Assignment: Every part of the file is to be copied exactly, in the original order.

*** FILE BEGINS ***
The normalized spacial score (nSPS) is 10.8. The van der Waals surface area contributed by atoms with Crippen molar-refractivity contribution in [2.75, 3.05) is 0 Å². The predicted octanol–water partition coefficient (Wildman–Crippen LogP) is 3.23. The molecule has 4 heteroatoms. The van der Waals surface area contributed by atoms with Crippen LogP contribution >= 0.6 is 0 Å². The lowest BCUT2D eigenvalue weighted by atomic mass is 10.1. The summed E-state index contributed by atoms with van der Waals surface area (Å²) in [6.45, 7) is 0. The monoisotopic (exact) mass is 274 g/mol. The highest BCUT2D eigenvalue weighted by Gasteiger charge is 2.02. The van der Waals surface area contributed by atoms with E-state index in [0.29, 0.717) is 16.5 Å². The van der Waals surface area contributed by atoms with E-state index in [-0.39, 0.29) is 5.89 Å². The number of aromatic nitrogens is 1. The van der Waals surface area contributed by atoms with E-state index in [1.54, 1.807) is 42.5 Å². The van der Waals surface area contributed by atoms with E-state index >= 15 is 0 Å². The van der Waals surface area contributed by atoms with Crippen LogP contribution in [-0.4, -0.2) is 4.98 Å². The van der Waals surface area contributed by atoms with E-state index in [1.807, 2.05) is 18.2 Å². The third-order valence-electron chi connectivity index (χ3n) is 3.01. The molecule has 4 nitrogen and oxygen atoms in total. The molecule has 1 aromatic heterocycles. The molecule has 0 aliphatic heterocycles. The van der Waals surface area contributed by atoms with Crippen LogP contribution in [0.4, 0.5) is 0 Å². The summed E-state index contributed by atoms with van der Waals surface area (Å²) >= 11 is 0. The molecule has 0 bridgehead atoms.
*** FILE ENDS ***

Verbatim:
The normalized spacial score (nSPS) is 10.8. The van der Waals surface area contributed by atoms with Crippen molar-refractivity contribution in [2.75, 3.05) is 0 Å². The predicted octanol–water partition coefficient (Wildman–Crippen LogP) is 3.23. The molecule has 4 heteroatoms. The van der Waals surface area contributed by atoms with Crippen LogP contribution >= 0.6 is 0 Å². The lowest BCUT2D eigenvalue weighted by atomic mass is 10.1. The summed E-state index contributed by atoms with van der Waals surface area (Å²) in [6.45, 7) is 0. The monoisotopic (exact) mass is 274 g/mol. The highest BCUT2D eigenvalue weighted by Gasteiger charge is 2.02. The van der Waals surface area contributed by atoms with E-state index in [0.29, 0.717) is 16.5 Å². The van der Waals surface area contributed by atoms with E-state index in [-0.39, 0.29) is 5.89 Å². The number of aromatic nitrogens is 1. The van der Waals surface area contributed by atoms with E-state index in [1.54, 1.807) is 42.5 Å². The van der Waals surface area contributed by atoms with E-state index >= 15 is 0 Å². The van der Waals surface area contributed by atoms with Crippen LogP contribution in [-0.4, -0.2) is 4.98 Å². The van der Waals surface area contributed by atoms with E-state index in [1.807, 2.05) is 18.2 Å². The third-order valence-electron chi connectivity index (χ3n) is 3.01. The molecule has 4 nitrogen and oxygen atoms in total. The molecule has 1 aromatic heterocycles. The molecule has 0 aliphatic heterocycles. The van der Waals surface area contributed by atoms with Crippen LogP contribution in [0.4, 0.5) is 0 Å². The summed E-state index contributed by atoms with van der Waals surface area (Å²) >= 11 is 0. The molecule has 0 bridgehead atoms.